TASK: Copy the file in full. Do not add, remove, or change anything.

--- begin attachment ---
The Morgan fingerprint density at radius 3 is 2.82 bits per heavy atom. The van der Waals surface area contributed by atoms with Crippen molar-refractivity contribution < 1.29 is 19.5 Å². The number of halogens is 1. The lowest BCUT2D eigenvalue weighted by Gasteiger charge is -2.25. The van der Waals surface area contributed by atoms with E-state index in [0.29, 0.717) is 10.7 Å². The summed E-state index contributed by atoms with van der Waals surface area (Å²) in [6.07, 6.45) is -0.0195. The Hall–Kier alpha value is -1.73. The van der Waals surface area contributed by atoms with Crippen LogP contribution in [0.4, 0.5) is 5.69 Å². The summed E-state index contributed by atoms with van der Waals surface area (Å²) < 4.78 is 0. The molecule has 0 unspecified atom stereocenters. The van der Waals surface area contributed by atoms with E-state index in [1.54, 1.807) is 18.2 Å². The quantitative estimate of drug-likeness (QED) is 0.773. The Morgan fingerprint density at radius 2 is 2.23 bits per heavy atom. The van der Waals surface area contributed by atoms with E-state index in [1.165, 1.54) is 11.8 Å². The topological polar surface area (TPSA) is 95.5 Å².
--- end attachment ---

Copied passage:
The Morgan fingerprint density at radius 3 is 2.82 bits per heavy atom. The van der Waals surface area contributed by atoms with Crippen molar-refractivity contribution < 1.29 is 19.5 Å². The number of halogens is 1. The lowest BCUT2D eigenvalue weighted by Gasteiger charge is -2.25. The van der Waals surface area contributed by atoms with E-state index in [0.29, 0.717) is 10.7 Å². The summed E-state index contributed by atoms with van der Waals surface area (Å²) in [6.07, 6.45) is -0.0195. The Hall–Kier alpha value is -1.73. The van der Waals surface area contributed by atoms with Crippen LogP contribution in [0.4, 0.5) is 5.69 Å². The summed E-state index contributed by atoms with van der Waals surface area (Å²) < 4.78 is 0. The molecule has 0 unspecified atom stereocenters. The van der Waals surface area contributed by atoms with E-state index in [1.54, 1.807) is 18.2 Å². The quantitative estimate of drug-likeness (QED) is 0.773. The Morgan fingerprint density at radius 2 is 2.23 bits per heavy atom. The van der Waals surface area contributed by atoms with E-state index in [1.165, 1.54) is 11.8 Å². The topological polar surface area (TPSA) is 95.5 Å².